The experts at AJ Danboise have provided the do’s and don’ts of using an electric blanket.



  • Do examine your blanket thoroughly every time before use. Be mindful of any areas that look burnt or worn by wiring.
  • Do read the manufacturer’s manual completely.
  • Do keep heat levels within manufacturer specifications.
  • Do turn off the blanket when not in use.
  • Do use new and up-to-date electric blankets. If you own a blanket that is more than ten years old, discard and buy a new one.
  • Do keep the blanket on top of you and never under or squeezed in the side. Heating blankets should always be placed over a blanket.
  • Do allow the blanket to cool off after use before putting it away.
  • Do wrap around the cords properly when not in use.
  • Do dispose of the blanket when you notice that it has stopped working efficiently.



  • Don’t let water touch or splash on the electric blanket, as this can ruin the wiring and cause shock.
  • Don’t bundle up the blanket when not in use, as this can compromise the wiring and lead to short circuiting.
  • Don’t use electric blankets on those who can’t use the controls such as infants, elderly, or people with disabilities. There is the danger of overheating.
  • Don’t tinker with the wiring in the blanket, as you can destroy and fray the wires.
  • Don’t use an electric blanket in a foldable bed, as the wiring can easily get torn or frayed.
  • Don’t wash your electric blanket, as this will destroy it.
  • Don’t use a blanket with cuts and tears, or has exposed wiring.
  • Don’t use the electric blanket if it is overheating or not responding to the controls properly.
  • Don’t use a blanket that is old and barely works.


Electric blankets are meant to supplement other warming/heating elements, so keep this in mind when in use. And remember, if you are experiencing any electrical problems in your home, AJ Danboise is ready help! For over nine decades we have been the premier electrical services company for Michigan homeowners, and provide affordable quality only found in Farmington Hills. Give us a call at 248-236-5999 to schedule an appointment to meet your trusted electrical experts.


For all your plumbing, heating, cooling and electrical needs, you can count on AJ Danboise! Schedule service online or by giving us a call at 1-248-236-5999.

Follow us on FacebookTwitter and Google+ for more tips and tricks on keeping your home safe and comfortable year-round.

Published in Electrical
Thursday, 19 January 2017 21:36

Tips to Stay Warm and Save Energy

Improve your home’s comfort and save energy and money while doing the right thing for the environment. Follow these simple recommendations from the U.S. Environmental Protection Agency:

  1. Know the Facts – The average family spends $1,400 a year on energy bills, with nearly half of that spent on heating and cooling. Energy-efficient heating and cooling equipment, sized and installed correctly, with properly sealed ducts, can save homeowners as much as 20 percent on their annual energy costs.
  2. Keep it Clean – A dirty air filter can increase your energy costs and lead to early equipment failure. Clean or change the air filter in your heating and cooling system monthly. Some filters only need to be changed every 3 months. Also, have your equipment checked seasonally to make sure it’s operating efficiently and safely – check-ups can identify problems early. Dirt and neglect are the #1 causes of system failure.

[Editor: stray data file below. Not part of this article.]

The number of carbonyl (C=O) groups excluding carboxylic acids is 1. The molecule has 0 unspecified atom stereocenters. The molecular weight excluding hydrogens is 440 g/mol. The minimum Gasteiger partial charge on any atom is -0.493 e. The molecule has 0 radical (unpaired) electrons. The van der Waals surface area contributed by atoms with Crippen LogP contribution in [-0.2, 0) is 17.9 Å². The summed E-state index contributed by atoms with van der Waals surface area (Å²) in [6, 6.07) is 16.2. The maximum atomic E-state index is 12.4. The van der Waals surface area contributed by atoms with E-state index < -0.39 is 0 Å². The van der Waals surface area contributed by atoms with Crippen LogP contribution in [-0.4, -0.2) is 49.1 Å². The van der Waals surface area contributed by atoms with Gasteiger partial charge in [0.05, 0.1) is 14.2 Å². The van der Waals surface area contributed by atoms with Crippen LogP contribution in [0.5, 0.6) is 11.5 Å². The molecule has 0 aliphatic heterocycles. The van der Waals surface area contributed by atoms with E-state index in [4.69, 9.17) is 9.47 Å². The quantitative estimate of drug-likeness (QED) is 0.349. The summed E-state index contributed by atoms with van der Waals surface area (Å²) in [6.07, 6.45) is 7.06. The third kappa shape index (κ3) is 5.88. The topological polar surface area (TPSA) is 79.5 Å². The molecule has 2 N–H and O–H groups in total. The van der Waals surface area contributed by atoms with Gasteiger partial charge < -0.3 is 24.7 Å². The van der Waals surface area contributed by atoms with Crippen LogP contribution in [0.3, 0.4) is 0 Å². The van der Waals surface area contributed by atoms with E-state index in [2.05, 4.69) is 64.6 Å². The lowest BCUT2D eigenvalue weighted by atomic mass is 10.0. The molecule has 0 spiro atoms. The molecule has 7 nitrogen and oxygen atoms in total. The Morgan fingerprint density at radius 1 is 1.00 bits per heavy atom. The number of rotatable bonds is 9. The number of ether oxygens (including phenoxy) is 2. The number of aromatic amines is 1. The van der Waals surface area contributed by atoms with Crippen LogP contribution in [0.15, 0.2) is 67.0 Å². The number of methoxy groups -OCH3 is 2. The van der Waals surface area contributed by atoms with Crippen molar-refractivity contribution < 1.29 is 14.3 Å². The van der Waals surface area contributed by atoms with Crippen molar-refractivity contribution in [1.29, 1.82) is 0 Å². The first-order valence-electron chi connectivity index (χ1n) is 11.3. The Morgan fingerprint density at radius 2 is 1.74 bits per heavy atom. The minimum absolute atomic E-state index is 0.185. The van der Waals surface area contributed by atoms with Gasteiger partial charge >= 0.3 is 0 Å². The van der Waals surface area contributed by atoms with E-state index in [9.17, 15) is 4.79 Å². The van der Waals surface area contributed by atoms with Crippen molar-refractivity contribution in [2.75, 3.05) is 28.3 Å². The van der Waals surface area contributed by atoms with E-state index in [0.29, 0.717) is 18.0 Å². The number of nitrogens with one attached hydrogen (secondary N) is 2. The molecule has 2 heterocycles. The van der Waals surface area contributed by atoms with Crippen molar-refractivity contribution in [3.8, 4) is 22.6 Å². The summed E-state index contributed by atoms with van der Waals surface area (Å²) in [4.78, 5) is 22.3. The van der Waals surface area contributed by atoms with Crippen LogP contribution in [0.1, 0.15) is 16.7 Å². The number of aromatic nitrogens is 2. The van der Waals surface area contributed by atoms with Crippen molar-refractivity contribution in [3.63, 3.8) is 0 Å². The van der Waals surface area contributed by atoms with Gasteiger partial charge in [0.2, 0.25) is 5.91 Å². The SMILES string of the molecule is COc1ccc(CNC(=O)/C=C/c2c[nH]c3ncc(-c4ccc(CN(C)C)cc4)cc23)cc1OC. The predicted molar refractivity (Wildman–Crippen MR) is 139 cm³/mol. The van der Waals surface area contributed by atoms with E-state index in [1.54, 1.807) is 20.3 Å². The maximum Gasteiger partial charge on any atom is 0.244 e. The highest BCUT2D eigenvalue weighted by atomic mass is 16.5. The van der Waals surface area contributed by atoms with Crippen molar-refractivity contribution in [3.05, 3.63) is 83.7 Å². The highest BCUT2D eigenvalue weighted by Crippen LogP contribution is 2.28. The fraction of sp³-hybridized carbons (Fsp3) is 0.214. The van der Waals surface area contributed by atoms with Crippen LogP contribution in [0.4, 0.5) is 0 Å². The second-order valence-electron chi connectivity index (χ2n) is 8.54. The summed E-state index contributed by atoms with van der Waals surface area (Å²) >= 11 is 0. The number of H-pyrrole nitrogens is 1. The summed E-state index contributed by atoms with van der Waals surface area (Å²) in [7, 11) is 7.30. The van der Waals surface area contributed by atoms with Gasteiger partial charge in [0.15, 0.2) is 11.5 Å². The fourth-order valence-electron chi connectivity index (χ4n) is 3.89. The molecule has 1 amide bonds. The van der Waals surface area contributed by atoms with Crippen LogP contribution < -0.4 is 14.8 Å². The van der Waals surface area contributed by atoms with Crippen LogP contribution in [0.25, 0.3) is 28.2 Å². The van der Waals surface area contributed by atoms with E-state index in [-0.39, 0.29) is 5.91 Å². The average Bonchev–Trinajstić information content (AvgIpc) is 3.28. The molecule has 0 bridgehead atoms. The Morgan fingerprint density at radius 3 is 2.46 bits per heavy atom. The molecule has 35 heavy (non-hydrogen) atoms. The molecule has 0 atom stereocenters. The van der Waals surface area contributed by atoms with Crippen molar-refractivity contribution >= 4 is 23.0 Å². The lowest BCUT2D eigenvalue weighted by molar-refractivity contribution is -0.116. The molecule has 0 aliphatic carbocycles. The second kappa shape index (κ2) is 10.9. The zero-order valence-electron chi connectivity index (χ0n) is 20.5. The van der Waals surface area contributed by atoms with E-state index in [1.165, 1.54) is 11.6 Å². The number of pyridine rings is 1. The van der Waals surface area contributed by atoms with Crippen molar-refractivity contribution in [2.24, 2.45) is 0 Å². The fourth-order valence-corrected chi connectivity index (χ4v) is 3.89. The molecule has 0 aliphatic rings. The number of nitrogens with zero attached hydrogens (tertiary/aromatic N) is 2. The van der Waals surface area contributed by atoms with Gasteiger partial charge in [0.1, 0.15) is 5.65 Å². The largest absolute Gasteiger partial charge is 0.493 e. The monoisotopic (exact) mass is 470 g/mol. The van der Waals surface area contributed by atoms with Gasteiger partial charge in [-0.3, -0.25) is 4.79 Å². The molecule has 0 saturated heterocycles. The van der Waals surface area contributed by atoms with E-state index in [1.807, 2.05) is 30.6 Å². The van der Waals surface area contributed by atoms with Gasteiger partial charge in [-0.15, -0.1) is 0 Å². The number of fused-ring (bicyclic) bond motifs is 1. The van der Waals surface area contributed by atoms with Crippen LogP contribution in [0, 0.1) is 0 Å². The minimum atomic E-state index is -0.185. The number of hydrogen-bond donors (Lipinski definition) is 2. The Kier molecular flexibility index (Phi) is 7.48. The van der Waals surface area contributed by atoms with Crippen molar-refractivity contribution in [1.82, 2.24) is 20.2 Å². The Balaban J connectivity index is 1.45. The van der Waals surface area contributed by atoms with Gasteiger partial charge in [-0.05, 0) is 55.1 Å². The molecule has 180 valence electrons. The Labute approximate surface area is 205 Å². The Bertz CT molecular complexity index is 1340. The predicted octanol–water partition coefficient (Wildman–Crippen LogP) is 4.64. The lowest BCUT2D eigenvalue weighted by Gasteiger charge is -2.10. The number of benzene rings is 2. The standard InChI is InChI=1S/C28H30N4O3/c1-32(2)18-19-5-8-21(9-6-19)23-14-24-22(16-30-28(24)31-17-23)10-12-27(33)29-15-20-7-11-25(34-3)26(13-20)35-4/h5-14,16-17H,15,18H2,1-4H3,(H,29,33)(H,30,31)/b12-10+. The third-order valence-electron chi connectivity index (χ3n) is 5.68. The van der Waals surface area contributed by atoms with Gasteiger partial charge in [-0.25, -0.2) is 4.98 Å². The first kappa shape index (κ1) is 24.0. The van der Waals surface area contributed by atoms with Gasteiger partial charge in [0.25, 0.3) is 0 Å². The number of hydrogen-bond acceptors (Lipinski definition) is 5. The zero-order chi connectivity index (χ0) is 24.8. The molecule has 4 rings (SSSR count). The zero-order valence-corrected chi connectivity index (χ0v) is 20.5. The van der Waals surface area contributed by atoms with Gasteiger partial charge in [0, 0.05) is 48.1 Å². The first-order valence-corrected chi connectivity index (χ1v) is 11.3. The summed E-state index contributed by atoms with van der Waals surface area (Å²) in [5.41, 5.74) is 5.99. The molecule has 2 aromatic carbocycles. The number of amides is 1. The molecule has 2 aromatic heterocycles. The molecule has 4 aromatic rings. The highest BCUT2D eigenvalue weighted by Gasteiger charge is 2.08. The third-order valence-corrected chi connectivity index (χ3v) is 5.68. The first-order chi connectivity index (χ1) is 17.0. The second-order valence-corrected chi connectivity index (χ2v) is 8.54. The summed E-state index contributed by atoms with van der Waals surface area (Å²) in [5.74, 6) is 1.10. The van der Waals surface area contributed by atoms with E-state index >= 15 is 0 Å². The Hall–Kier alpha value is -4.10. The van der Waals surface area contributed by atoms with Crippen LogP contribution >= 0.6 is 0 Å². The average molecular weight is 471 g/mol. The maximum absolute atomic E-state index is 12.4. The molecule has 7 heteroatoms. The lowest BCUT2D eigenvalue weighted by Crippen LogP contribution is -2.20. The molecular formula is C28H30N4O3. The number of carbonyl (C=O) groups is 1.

3. Bundle Up Your Home – Hidden gaps and cracks in a home can add up to as much airflow as an open window. The more heat that escapes, the more cold air enters, causing your system to work harder and use more energy. Home Sealing can improve your home “envelope” – the outer walls, ceiling, windows and floors -- and can save up to 10 percent in energy costs. Start by sealing air leaks and adding insulation—pay special attention to your attic and basement, where the biggest gaps and cracks are often found. If replacing windows, choose ENERGY STAR qualified ones.
  4. Tighten Your Ducts – If you have a forced air furnace or heat pump, then a duct system is responsible for circulating warm air throughout your home. Leaky ducts can reduce your system’s overall efficiency by 20 percent. Sealing your ducts can save up to $140 annually on energy bills and help you consistently heat every room.
  5. Don’t Oversize – If you’re replacing old equipment, make sure your new equipment is properly sized for your home -- bigger isn’t always better. An over-sized system will cost more to buy and operate and will cycle on and off too frequently, reducing your comfort and leading to early system failures and repair costs. Correct size and proper airflow will ensure that your equipment works efficiently, saves you money, and helps protect our environment.
  6. Put Your Home to the Test – Doing a home improvement project this fall or winter? ENERGY STAR has online tools to evaluate your home’s energy performance and offer solutions to increase comfort and energy efficiency. Visit Have your utility bills handy for savings calculations.
  7. Consult a Professional – Find an experienced, licensed contractor before embarking on any heating and cooling overhaul. Your contractor should properly size your equipment, test airflow, and perform a quality installation.
  8. Cash in on Special Offers – Concerned about the cost of new heating equipment? Check with your local utility or visit the rebate finder at to see if there are any special deals on high efficiency heating equipment. Manufacturer rebates are usually offered in fall and early spring. Ask for ENERGY STAR qualified equipment – it might cost more up front, but will offer you greater savings and comfort for years to come.
  9. Shop Smart – If your heating equipment has been poorly maintained and is 15 years or older, it’s probably time for a more efficient replacement. Ask for an ENERGY STAR when buying the following equipment:
  • Furnaces – One in four furnaces in U.S. homes is more than 20 years old. Old furnaces cost more to operate per year than new, ENERGY STAR qualified models that are 15 percent more efficient than standard models.
  • Heat Pumps – Today’s electric and geothermal heat pumps are much more efficient than those installed just 10 years ago. When installed in a home with a well-sealed home envelope, heat pumps will provide great value and comfort for your energy dollar. An ENERGY STAR qualified geothermal heat pump is 30 percent more efficient than comparable new equipment and can save you as much as $200 annually. A qualified electric heat pump is 20 percent more efficient and can save you about $130 annually.